Note: I wrote this on my earlier blog hosted as http://parallelspirals.blogspot.com. I recovered the text from the WayBack Machine. This post appeared on December 31, 2010 as per the time stamp. I’m trying to collect here again all my old writings spread on various blogs.

The days are closing for the 98th edition of the Indian Science Congress. This edition is to be held at the SRM University in Chennai. This session is themed “Quality Education and Excellence in Science Research in Indian Universities”

The Prime Minister will address the meet. The highlights are a plenary sesssion on Space by Dr. Radhakrishnan, Dr. Kasturirangan on the next 5 years of science policy making. It also has a session on “Meet the Nobel Laureates”.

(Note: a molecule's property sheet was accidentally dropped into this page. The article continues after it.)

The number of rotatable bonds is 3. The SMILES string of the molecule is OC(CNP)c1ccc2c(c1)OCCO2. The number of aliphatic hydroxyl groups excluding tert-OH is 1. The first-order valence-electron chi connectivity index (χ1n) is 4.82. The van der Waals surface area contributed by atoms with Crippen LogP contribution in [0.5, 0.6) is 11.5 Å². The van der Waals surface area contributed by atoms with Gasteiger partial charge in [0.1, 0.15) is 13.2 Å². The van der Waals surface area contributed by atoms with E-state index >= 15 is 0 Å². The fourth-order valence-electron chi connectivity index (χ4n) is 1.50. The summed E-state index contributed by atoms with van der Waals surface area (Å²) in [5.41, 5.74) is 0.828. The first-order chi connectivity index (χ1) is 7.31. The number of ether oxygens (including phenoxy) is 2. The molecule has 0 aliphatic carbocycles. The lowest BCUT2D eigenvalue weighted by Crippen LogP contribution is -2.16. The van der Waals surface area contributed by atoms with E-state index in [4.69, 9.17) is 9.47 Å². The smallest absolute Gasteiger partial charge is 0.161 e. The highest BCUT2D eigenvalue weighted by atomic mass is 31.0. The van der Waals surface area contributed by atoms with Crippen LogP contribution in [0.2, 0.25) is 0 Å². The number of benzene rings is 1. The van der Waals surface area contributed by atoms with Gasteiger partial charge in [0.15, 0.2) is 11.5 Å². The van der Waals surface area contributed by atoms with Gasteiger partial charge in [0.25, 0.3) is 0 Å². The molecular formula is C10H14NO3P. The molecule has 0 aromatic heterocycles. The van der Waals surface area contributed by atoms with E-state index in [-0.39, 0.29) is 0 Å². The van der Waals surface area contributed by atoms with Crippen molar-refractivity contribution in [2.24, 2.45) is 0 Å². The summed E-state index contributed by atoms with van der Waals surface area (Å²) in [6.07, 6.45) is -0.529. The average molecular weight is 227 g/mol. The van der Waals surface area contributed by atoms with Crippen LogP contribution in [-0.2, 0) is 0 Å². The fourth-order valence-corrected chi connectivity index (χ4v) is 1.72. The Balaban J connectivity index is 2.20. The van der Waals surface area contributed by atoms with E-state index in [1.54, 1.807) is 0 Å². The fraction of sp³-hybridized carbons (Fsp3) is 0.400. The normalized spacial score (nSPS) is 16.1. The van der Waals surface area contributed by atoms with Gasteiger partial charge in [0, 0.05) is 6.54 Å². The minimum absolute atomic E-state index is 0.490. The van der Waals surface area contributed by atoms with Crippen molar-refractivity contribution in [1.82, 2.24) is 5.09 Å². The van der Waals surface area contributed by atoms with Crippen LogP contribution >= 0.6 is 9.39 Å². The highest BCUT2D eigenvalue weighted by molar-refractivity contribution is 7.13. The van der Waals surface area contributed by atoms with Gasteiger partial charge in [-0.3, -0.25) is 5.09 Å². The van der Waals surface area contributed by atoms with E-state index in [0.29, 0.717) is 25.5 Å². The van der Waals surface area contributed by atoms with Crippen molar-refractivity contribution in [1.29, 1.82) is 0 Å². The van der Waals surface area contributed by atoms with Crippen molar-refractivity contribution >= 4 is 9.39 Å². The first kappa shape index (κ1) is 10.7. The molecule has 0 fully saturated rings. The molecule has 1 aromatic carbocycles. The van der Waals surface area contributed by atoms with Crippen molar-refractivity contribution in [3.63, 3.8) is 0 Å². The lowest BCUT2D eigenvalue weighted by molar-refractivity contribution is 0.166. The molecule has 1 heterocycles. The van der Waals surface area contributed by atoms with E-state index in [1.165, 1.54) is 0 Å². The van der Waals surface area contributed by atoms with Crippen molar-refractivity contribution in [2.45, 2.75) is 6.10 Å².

National Conference on Electric Propulsion

Note: I wrote this on my earlier blog hosted as http://parallelspirals.blogspot.com. I recovered the text from the WayBack Machine. This post appeared on December 31, 2010 as per the time stamp. I’m trying to collect here again all my old writings spread on various blogs.

The Liquid Propulsion Systems Centre is hosting the National Conference on Electric Propulsion [PDF]. This is a 2 day conference to be held between 23 and 24 February 2011. Last date of reciept of abstract is January 10, 2011.

India tried entering the electric propulsion age with a station keeping system on GSAT-4 which was lost on the GSLV flight in April, 2010